What we found: 14% say they have already started their shopping, which is about on par with our pace last year. Another 21% say they will start next month. About one in 10 plan to procrastinate all the way to December. Looking back at previous years’ tracker data, we’ve seen that people’s habits in this regard are pretty consistent. Further, looking at when people say they will start shopping and when they then say they did start shopping, those figures tend to line up. People seem to know themselves quite well in this regard.

Chart showing that one in three Americans expect to spend more this holiday season

One in three say they will spend more this holiday season

Why we asked: The Consumer Tracker started as the COVID Tracker. Which wasn’t meant to make it all the way to holiday shopping season. But since we’re in year four of asking COVID questions (sigh) this is about the point where we typically start asking about holiday shopping.

What we found: As of this beginning of the holiday shopping season, one in three say they will spend more this holiday season. That’s up from 24% last November during the 2022 holidays. Half say they will do more shopping online, also up from 2022. And the big jump is 46% saying they will buy more locally compared to 31% last year. Now, we’re asking the question earlier (vs. Nov. 9 – 10, 2022) so it’s certainly plausible that people had a better sense of what they were really doing rather than planning. We will certainly keep an eye on this as we go through the holidays in these odd economic times.

Chart showing how people feel about the holidays this year

Here’s how we’re feeling about the holidays this year

Why we asked: This started with a client conversation about general sentiment regarding the holidays. It might be hard to guess exactly how much we’ll spend on what, but we can know how we feel.

What we found: We have mixed emotions overall. One in three say they feel stressed, one in five are worried or tired. But one in three also say they are happy or excited (32% each) and the slight edge goes to grateful (34%). Something to keep an eye on as we think about spending levels is that only 11% say they feel generous.

Chart showing reasons why we're stressed about the holidays

Here’s why we are stressed about holidays

Why we asked: What? I’m projecting? Um, maybe…

What we found: In the previous question about how people feel, about four in ten said they felt stressed, worried or both. We asked those folks why they were stressed, and because stress is A Thing, we structured this as a “select all.” Six in 10 said they were worried about paying for gifts (another signal for spending.) That includes half of those making $125,000 and above. Another half are worried about the cost of food and entertainment and 16% are worried about paying for travel. About four in 10 say they are anxious about finding the perfect gifts. But about three in 10 are also worried about things like dealing with crowds at stores or attending parties and family gatherings. Me, I’m checking all of the above, thanks for asking.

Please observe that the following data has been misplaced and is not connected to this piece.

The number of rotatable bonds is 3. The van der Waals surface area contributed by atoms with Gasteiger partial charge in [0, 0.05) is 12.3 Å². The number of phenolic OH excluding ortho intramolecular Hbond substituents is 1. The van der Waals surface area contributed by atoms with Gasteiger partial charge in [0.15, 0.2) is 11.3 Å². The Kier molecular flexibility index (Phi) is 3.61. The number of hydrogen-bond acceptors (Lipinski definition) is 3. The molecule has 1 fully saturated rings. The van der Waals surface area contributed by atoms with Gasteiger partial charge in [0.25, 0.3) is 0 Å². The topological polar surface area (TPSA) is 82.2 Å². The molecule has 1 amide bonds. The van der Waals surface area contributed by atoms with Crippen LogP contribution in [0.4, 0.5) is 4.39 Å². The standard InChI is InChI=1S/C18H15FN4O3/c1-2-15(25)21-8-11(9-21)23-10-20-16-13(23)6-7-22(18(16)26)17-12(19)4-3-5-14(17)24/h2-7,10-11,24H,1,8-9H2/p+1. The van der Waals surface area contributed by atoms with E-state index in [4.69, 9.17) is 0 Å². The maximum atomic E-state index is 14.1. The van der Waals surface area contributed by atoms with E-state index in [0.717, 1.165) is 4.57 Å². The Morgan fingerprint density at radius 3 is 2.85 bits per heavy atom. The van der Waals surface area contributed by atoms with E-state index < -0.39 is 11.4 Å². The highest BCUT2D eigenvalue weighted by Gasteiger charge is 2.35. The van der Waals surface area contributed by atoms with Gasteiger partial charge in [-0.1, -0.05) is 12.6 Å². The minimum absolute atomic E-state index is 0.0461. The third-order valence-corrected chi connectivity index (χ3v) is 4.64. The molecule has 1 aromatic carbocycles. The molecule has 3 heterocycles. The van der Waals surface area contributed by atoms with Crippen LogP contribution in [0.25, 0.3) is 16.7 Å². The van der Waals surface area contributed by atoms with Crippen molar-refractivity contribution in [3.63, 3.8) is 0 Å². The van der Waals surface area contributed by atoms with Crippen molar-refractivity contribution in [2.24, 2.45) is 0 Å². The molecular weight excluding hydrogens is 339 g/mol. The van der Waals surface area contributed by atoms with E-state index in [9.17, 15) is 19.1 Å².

Chart showing beauty products Americans would pay more for

Here’s what kind of beauty products we’d pay more for

Why we asked: In a previous wave, we asked about premiumization of mostly food and beverage items. Which prompted discussion and client questions about other sectors. So, here’s beauty, hair and skincare.

What we found: Most would pay more for higher quality skin (64%) and hair (63%) products. Half would do so for perfume or fragrance. Slightly fewer would upgrade cosmetics (41%) or nail care.

Chart showing what aspects of premiumization appeal most to beauty buyers

What aspects of premiumization appeal most to beauty buyers

Why we asked: See above.

What we found: We see a similar pattern as with the food and beverage question. Buying from a trusted brand tops the list of options at 73%. Things like “healthier” or “from natural ingredients” appeal to about two in three. And trailing are “environmentally friendly” (50%) or “attractive packaging” (42%).


Here’s what we’re reading this week that has us thinking about the future:

  • Tech leaders want to build their own city (via WSJ)
  • Teamshares wants to buy your small biz (via TechCrunch)
  • More insurers are dropping disaster coverage (via WashPo)
  • UK cars are too big to park (via The Guardian)
  • Medicare costs have dropped. But why? (via NYT)

For complete toplines for all waves, please see the full data and methodology.

The author(s)
  • Matt Carmichael What the Future editor and head of the Ipsos Trends and Foresight Lab